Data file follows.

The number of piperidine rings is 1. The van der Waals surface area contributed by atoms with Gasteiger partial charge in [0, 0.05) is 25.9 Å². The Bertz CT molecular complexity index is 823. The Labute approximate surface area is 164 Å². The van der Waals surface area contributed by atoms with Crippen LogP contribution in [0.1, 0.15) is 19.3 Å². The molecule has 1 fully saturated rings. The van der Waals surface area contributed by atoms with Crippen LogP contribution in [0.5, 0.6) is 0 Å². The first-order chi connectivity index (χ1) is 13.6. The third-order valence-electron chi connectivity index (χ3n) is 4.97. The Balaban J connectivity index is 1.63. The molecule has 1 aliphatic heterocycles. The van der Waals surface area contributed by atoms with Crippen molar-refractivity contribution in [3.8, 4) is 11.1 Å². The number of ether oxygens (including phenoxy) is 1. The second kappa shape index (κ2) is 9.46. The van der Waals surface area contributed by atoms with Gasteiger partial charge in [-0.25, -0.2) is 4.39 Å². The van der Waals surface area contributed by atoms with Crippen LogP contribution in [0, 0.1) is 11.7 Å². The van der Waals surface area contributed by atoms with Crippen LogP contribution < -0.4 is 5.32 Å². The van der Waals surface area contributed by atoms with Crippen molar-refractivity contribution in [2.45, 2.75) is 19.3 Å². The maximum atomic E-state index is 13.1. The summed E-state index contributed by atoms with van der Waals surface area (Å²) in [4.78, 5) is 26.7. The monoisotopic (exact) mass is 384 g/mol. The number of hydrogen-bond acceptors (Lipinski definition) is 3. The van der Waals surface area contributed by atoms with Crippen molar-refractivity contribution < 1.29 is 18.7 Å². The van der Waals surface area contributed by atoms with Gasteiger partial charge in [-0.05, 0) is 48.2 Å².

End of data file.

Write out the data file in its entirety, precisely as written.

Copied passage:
The number of piperidine rings is 1. The van der Waals surface area contributed by atoms with Gasteiger partial charge in [0, 0.05) is 25.9 Å². The Bertz CT molecular complexity index is 823. The Labute approximate surface area is 164 Å². The van der Waals surface area contributed by atoms with Crippen LogP contribution in [0.1, 0.15) is 19.3 Å². The molecule has 1 fully saturated rings. The van der Waals surface area contributed by atoms with Crippen LogP contribution in [0.5, 0.6) is 0 Å². The first-order chi connectivity index (χ1) is 13.6. The third-order valence-electron chi connectivity index (χ3n) is 4.97. The Balaban J connectivity index is 1.63. The molecule has 1 aliphatic heterocycles. The van der Waals surface area contributed by atoms with Crippen molar-refractivity contribution in [3.8, 4) is 11.1 Å². The number of ether oxygens (including phenoxy) is 1. The second kappa shape index (κ2) is 9.46. The van der Waals surface area contributed by atoms with Gasteiger partial charge in [-0.25, -0.2) is 4.39 Å². The van der Waals surface area contributed by atoms with Crippen LogP contribution in [0, 0.1) is 11.7 Å². The van der Waals surface area contributed by atoms with Crippen LogP contribution < -0.4 is 5.32 Å². The van der Waals surface area contributed by atoms with Crippen molar-refractivity contribution in [2.45, 2.75) is 19.3 Å². The maximum atomic E-state index is 13.1. The summed E-state index contributed by atoms with van der Waals surface area (Å²) in [4.78, 5) is 26.7. The monoisotopic (exact) mass is 384 g/mol. The number of hydrogen-bond acceptors (Lipinski definition) is 3. The van der Waals surface area contributed by atoms with Crippen molar-refractivity contribution < 1.29 is 18.7 Å². The van der Waals surface area contributed by atoms with Gasteiger partial charge in [-0.05, 0) is 48.2 Å².